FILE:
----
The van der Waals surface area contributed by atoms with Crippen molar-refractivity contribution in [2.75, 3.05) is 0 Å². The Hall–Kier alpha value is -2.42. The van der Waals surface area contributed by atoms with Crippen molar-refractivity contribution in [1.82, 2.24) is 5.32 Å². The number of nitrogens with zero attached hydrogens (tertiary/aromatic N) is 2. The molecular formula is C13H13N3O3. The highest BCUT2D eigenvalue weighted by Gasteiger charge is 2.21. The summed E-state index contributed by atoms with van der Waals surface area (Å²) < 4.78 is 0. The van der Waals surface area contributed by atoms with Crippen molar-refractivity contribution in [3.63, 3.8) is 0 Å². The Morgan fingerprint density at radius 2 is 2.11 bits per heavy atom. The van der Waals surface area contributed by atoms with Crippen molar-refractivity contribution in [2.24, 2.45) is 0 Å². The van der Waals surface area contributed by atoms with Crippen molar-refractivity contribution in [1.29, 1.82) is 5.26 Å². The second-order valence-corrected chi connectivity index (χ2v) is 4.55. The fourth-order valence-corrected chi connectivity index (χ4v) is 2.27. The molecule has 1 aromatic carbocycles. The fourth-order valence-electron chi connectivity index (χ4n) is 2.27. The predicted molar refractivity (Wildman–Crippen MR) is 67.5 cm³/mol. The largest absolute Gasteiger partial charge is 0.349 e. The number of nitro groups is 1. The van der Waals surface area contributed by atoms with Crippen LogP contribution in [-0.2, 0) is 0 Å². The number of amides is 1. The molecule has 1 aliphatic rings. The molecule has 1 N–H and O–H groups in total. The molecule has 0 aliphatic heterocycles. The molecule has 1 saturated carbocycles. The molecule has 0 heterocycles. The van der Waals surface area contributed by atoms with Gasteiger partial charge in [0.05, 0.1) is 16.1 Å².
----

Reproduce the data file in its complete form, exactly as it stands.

The van der Waals surface area contributed by atoms with Crippen molar-refractivity contribution in [2.75, 3.05) is 0 Å². The Hall–Kier alpha value is -2.42. The van der Waals surface area contributed by atoms with Crippen molar-refractivity contribution in [1.82, 2.24) is 5.32 Å². The number of nitrogens with zero attached hydrogens (tertiary/aromatic N) is 2. The molecular formula is C13H13N3O3. The highest BCUT2D eigenvalue weighted by Gasteiger charge is 2.21. The summed E-state index contributed by atoms with van der Waals surface area (Å²) < 4.78 is 0. The van der Waals surface area contributed by atoms with Crippen molar-refractivity contribution in [3.63, 3.8) is 0 Å². The Morgan fingerprint density at radius 2 is 2.11 bits per heavy atom. The van der Waals surface area contributed by atoms with Crippen molar-refractivity contribution in [2.24, 2.45) is 0 Å². The van der Waals surface area contributed by atoms with Crippen molar-refractivity contribution in [1.29, 1.82) is 5.26 Å². The second-order valence-corrected chi connectivity index (χ2v) is 4.55. The fourth-order valence-corrected chi connectivity index (χ4v) is 2.27. The molecule has 1 aromatic carbocycles. The fourth-order valence-electron chi connectivity index (χ4n) is 2.27. The predicted molar refractivity (Wildman–Crippen MR) is 67.5 cm³/mol. The largest absolute Gasteiger partial charge is 0.349 e. The number of nitro groups is 1. The van der Waals surface area contributed by atoms with Crippen LogP contribution in [-0.2, 0) is 0 Å². The number of amides is 1. The molecule has 1 aliphatic rings. The molecule has 1 N–H and O–H groups in total. The molecule has 0 aliphatic heterocycles. The molecule has 1 saturated carbocycles. The molecule has 0 heterocycles. The van der Waals surface area contributed by atoms with Gasteiger partial charge in [0.05, 0.1) is 16.1 Å².